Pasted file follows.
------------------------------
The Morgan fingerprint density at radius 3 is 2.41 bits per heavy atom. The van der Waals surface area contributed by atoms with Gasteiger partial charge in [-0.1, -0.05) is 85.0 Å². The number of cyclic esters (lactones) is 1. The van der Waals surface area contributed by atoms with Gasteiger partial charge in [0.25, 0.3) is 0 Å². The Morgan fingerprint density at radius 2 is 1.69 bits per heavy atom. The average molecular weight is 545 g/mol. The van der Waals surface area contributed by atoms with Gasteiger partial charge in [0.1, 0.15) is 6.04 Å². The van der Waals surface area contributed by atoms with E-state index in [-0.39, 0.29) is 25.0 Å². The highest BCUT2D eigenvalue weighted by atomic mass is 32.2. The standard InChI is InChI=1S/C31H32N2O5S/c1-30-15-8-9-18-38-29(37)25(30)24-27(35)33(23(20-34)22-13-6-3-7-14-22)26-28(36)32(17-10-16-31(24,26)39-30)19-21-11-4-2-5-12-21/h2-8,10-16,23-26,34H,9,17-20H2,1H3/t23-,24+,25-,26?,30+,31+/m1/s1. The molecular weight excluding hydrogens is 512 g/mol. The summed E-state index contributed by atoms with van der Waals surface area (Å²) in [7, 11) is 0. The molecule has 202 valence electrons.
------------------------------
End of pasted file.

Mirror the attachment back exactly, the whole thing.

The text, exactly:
The Morgan fingerprint density at radius 3 is 2.41 bits per heavy atom. The van der Waals surface area contributed by atoms with Gasteiger partial charge in [-0.1, -0.05) is 85.0 Å². The number of cyclic esters (lactones) is 1. The van der Waals surface area contributed by atoms with Gasteiger partial charge in [0.25, 0.3) is 0 Å². The Morgan fingerprint density at radius 2 is 1.69 bits per heavy atom. The average molecular weight is 545 g/mol. The van der Waals surface area contributed by atoms with Gasteiger partial charge in [0.1, 0.15) is 6.04 Å². The van der Waals surface area contributed by atoms with E-state index in [-0.39, 0.29) is 25.0 Å². The highest BCUT2D eigenvalue weighted by atomic mass is 32.2. The standard InChI is InChI=1S/C31H32N2O5S/c1-30-15-8-9-18-38-29(37)25(30)24-27(35)33(23(20-34)22-13-6-3-7-14-22)26-28(36)32(17-10-16-31(24,26)39-30)19-21-11-4-2-5-12-21/h2-8,10-16,23-26,34H,9,17-20H2,1H3/t23-,24+,25-,26?,30+,31+/m1/s1. The molecular weight excluding hydrogens is 512 g/mol. The summed E-state index contributed by atoms with van der Waals surface area (Å²) in [7, 11) is 0. The molecule has 202 valence electrons.